Prime Minister Shinzo Abe has entered the sixth year of his administration since his return to the helm of government at the end of 2012. A major focus of attention of Japanese politics in 2018 will be on whether Abe will be re-elected for a third term as president of the Liberal Democratic Party this fall. If he is — as it now appears likely — he can remain in office through 2021, making him the longest-serving prime minister in the nation’s parliamentary history. The next question is what agenda he will pursue once his grip on power is extended.

Abe’s gamble to dissolve the Lower House for a snap general election in October paid off. Tokyo Gov. Yuriko Koike, whose nascent party scored an upset win against the LDP in the metropolitan assembly election in July, staged a challenge against the ruling alliance in the general election by launching a new national party. However, that attempt failed miserably, leaving behind an even more fragmented opposition camp, and the LDP-Komeito ruling coalition maintained its two-thirds majority in the Lower House.

Popular approval ratings of Abe’s Cabinet, which tumbled to a low point in early summer following a spate of scandals that hit the government and LDP lawmakers, have rebounded to levels that are solid enough for an administration now in its sixth year.

A change instituted last year to the LDP’s rules enables the party’s president to seek a third three-year term, instead of the maximum two terms previously. There may emerge contenders to Abe in the party leadership race in September, unlike the previous race in 2015 when he won the second term uncontested. Barring a major setback, however, the chances of Abe winning a third term as LDP chief seem almost certain, given his record of leading the party to big wins in all five Diet elections since 2012.

With its grip on power thus solidified, the Abe administration faces multiple challenges ahead, ranging from leading the economy to a more robust, domestic demand-driven growth to responding to the increasing threat posed by North Korea, which made rapid progress over the past year in its nuclear weapons and ballistic missile development programs.

Abe, meanwhile, is pushing ahead with his key political goal of revising the Constitution, with the LDP planning to submit its draft of an amendment to a Diet commission as early as this year — hoping to get the Diet to initiate an amendment in 2019. But even as his ruling coalition and other pro-amendment forces have the two-thirds majority in both Diet chambers needed to propose a revision for approval in a national referendum, a consensus has yet to emerge among the parties, or even within the LDP, on the specifics of an amendment, including the revision of Article 9.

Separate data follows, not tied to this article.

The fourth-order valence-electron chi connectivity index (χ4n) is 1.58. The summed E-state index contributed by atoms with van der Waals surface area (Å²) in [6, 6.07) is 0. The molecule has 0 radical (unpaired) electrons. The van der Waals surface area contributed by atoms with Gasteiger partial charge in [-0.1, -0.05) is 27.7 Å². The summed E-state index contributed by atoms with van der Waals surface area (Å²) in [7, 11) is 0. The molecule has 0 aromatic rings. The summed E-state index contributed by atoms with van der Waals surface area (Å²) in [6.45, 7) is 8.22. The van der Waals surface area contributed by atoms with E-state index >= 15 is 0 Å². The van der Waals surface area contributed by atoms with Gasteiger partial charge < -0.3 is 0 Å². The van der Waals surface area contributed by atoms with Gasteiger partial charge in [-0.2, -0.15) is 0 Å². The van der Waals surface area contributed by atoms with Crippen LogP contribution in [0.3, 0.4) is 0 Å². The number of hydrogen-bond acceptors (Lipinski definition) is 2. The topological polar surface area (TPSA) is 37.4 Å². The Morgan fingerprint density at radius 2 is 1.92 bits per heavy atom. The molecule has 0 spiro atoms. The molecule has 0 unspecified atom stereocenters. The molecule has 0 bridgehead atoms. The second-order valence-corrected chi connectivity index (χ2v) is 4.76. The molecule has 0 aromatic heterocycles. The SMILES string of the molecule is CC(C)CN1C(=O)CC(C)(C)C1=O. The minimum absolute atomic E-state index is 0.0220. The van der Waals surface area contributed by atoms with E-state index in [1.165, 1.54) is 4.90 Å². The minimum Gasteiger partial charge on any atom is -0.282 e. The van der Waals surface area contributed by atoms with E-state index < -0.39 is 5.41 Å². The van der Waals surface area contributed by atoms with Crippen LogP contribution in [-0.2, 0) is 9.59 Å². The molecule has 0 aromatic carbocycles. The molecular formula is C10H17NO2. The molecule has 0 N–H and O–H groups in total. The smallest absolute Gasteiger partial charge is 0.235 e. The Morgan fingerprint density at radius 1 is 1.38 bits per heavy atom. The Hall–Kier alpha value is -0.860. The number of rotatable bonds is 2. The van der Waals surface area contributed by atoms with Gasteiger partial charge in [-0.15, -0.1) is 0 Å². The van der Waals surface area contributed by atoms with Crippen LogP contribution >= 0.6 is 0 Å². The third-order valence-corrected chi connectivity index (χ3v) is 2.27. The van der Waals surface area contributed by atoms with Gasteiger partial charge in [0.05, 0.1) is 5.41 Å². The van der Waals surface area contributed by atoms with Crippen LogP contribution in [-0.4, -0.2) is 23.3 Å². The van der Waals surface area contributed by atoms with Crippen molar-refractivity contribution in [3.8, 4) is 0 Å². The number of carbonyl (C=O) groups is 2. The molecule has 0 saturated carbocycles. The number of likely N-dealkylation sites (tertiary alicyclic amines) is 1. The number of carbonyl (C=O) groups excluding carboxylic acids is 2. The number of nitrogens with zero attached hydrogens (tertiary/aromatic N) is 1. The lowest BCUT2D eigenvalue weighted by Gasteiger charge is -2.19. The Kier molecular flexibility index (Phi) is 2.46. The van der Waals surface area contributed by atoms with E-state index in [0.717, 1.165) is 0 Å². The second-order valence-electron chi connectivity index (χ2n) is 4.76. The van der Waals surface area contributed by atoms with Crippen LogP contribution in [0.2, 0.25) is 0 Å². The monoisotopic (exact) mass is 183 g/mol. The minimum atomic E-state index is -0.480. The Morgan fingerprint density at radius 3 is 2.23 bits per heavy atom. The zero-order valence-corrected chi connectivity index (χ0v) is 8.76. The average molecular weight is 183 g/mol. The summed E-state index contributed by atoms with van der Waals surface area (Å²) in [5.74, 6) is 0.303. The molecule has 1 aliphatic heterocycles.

On the foreign policy front, dealing with the threat of North Korea remains the biggest concern. Abe has steadfastly called for maximizing pressure on the Kim Jong Un regime in Pyongyang to compel it to abandon its nuclear and missile programs, and has thrown Tokyo’s full support behind the U.S. administration of President Donald Trump, which maintains that all options — including a military solution — are on the table for dealing with Pyongyang. No signs have emerged, however, that this strategy is persuading the Kim regime to change its policy. Tensions over North Korea must not be allowed to spiral into a military clash on the Korean Peninsula. Efforts for a diplomatic solution should be tirelessly pursued, and Japan must do what it can to get China and Russia to play greater roles in resolving the North Korea problem.

At home, forces in the opposition camp face the challenge of rebuilding after their dismal general election results. The breakup of the then-No. 1 opposition Democratic Party — when some of its Lower House members ran on the ticket of Koike’s new party, others created the new Constitutional Democratic Party of Japan (CDP) and yet others ran as independents — left the opposition as splintered as ever. The CDP, which emerged from the election as the No. 2 force in the Lower House after the LDP, holds less than a fifth as many seats as the LDP does in the chamber. A further realignment of the forces will be inevitable if the opposition camp is to present voters with a viable alternative to the ruling coalition.

So far, no clear direction seems to have been set as to where the divided opposition is headed. But there isn’t much time left before the next major election season comes around — in the unified series of local elections in spring 2019 and the Upper House election in the summer of that year.

In a time of both misinformation and too much information, quality journalism is more crucial than ever.
By subscribing, you can help us get the story right.